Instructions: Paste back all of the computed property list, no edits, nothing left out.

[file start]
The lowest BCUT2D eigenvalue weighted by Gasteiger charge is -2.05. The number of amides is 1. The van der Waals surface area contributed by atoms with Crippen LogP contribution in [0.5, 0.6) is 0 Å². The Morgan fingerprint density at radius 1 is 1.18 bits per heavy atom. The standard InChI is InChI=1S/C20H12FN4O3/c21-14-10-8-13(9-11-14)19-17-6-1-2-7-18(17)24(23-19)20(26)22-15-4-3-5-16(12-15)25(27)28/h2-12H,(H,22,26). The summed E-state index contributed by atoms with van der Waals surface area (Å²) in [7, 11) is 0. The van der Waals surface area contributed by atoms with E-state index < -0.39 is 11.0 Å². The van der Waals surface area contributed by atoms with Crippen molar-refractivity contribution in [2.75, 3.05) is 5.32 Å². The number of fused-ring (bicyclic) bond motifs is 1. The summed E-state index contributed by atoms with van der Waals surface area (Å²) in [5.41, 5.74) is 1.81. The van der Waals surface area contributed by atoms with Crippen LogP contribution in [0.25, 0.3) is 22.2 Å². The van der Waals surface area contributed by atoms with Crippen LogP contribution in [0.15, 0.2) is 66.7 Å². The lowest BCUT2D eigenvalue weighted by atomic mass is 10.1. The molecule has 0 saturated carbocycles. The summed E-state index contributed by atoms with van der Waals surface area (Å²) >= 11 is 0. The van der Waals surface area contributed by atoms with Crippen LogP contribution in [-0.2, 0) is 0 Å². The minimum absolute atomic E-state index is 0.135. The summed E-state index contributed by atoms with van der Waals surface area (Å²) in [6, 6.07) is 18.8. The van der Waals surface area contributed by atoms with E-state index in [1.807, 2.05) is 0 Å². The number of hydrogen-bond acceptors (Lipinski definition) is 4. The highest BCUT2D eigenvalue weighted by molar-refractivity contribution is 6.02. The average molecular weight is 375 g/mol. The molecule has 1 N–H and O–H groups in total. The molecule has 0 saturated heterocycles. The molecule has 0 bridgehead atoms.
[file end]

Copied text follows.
The lowest BCUT2D eigenvalue weighted by Gasteiger charge is -2.05. The number of amides is 1. The van der Waals surface area contributed by atoms with Crippen LogP contribution in [0.5, 0.6) is 0 Å². The Morgan fingerprint density at radius 1 is 1.18 bits per heavy atom. The standard InChI is InChI=1S/C20H12FN4O3/c21-14-10-8-13(9-11-14)19-17-6-1-2-7-18(17)24(23-19)20(26)22-15-4-3-5-16(12-15)25(27)28/h2-12H,(H,22,26). The summed E-state index contributed by atoms with van der Waals surface area (Å²) in [7, 11) is 0. The van der Waals surface area contributed by atoms with E-state index < -0.39 is 11.0 Å². The van der Waals surface area contributed by atoms with Crippen molar-refractivity contribution in [2.75, 3.05) is 5.32 Å². The number of fused-ring (bicyclic) bond motifs is 1. The summed E-state index contributed by atoms with van der Waals surface area (Å²) in [5.41, 5.74) is 1.81. The van der Waals surface area contributed by atoms with Crippen LogP contribution in [0.25, 0.3) is 22.2 Å². The van der Waals surface area contributed by atoms with Crippen LogP contribution in [0.15, 0.2) is 66.7 Å². The lowest BCUT2D eigenvalue weighted by atomic mass is 10.1. The molecule has 0 saturated carbocycles. The summed E-state index contributed by atoms with van der Waals surface area (Å²) >= 11 is 0. The van der Waals surface area contributed by atoms with Crippen LogP contribution in [-0.2, 0) is 0 Å². The minimum absolute atomic E-state index is 0.135. The summed E-state index contributed by atoms with van der Waals surface area (Å²) in [6, 6.07) is 18.8. The van der Waals surface area contributed by atoms with E-state index in [1.807, 2.05) is 0 Å². The number of hydrogen-bond acceptors (Lipinski definition) is 4. The highest BCUT2D eigenvalue weighted by molar-refractivity contribution is 6.02. The average molecular weight is 375 g/mol. The molecule has 1 N–H and O–H groups in total. The molecule has 0 saturated heterocycles. The molecule has 0 bridgehead atoms.